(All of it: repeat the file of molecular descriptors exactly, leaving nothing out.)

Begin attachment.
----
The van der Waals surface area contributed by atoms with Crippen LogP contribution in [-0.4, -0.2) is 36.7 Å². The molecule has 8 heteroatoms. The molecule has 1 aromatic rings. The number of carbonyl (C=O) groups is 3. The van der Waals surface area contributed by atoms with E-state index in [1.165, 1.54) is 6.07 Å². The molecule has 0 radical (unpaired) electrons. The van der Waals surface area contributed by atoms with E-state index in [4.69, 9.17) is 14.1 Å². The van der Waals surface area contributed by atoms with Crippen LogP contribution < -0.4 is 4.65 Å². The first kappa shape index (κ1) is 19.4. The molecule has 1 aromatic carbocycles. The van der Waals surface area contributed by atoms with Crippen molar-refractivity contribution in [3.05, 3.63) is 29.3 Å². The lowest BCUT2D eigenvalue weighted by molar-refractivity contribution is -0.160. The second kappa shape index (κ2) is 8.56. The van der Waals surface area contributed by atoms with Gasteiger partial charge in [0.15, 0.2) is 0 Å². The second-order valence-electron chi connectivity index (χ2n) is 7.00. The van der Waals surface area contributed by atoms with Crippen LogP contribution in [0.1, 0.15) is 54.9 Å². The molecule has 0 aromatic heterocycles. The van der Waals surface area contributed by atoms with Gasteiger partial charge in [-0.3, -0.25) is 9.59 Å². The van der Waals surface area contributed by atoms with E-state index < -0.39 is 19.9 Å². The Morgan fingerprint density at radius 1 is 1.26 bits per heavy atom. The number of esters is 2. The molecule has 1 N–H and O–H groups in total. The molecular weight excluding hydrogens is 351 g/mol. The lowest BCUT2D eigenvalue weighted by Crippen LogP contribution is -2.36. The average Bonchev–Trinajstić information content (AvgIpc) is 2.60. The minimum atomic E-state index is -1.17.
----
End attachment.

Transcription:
The van der Waals surface area contributed by atoms with Crippen LogP contribution in [-0.4, -0.2) is 36.7 Å². The molecule has 8 heteroatoms. The molecule has 1 aromatic rings. The number of carbonyl (C=O) groups is 3. The van der Waals surface area contributed by atoms with E-state index in [1.165, 1.54) is 6.07 Å². The molecule has 0 radical (unpaired) electrons. The van der Waals surface area contributed by atoms with E-state index in [4.69, 9.17) is 14.1 Å². The van der Waals surface area contributed by atoms with Crippen LogP contribution < -0.4 is 4.65 Å². The first kappa shape index (κ1) is 19.4. The molecule has 1 aromatic carbocycles. The van der Waals surface area contributed by atoms with Crippen molar-refractivity contribution in [3.05, 3.63) is 29.3 Å². The lowest BCUT2D eigenvalue weighted by molar-refractivity contribution is -0.160. The second kappa shape index (κ2) is 8.56. The van der Waals surface area contributed by atoms with Gasteiger partial charge in [0.15, 0.2) is 0 Å². The second-order valence-electron chi connectivity index (χ2n) is 7.00. The van der Waals surface area contributed by atoms with Crippen LogP contribution in [0.1, 0.15) is 54.9 Å². The molecule has 0 aromatic heterocycles. The van der Waals surface area contributed by atoms with Gasteiger partial charge in [-0.3, -0.25) is 9.59 Å². The van der Waals surface area contributed by atoms with E-state index < -0.39 is 19.9 Å². The Morgan fingerprint density at radius 1 is 1.26 bits per heavy atom. The number of esters is 2. The molecule has 1 N–H and O–H groups in total. The molecular weight excluding hydrogens is 351 g/mol. The lowest BCUT2D eigenvalue weighted by Crippen LogP contribution is -2.36. The average Bonchev–Trinajstić information content (AvgIpc) is 2.60. The minimum atomic E-state index is -1.17.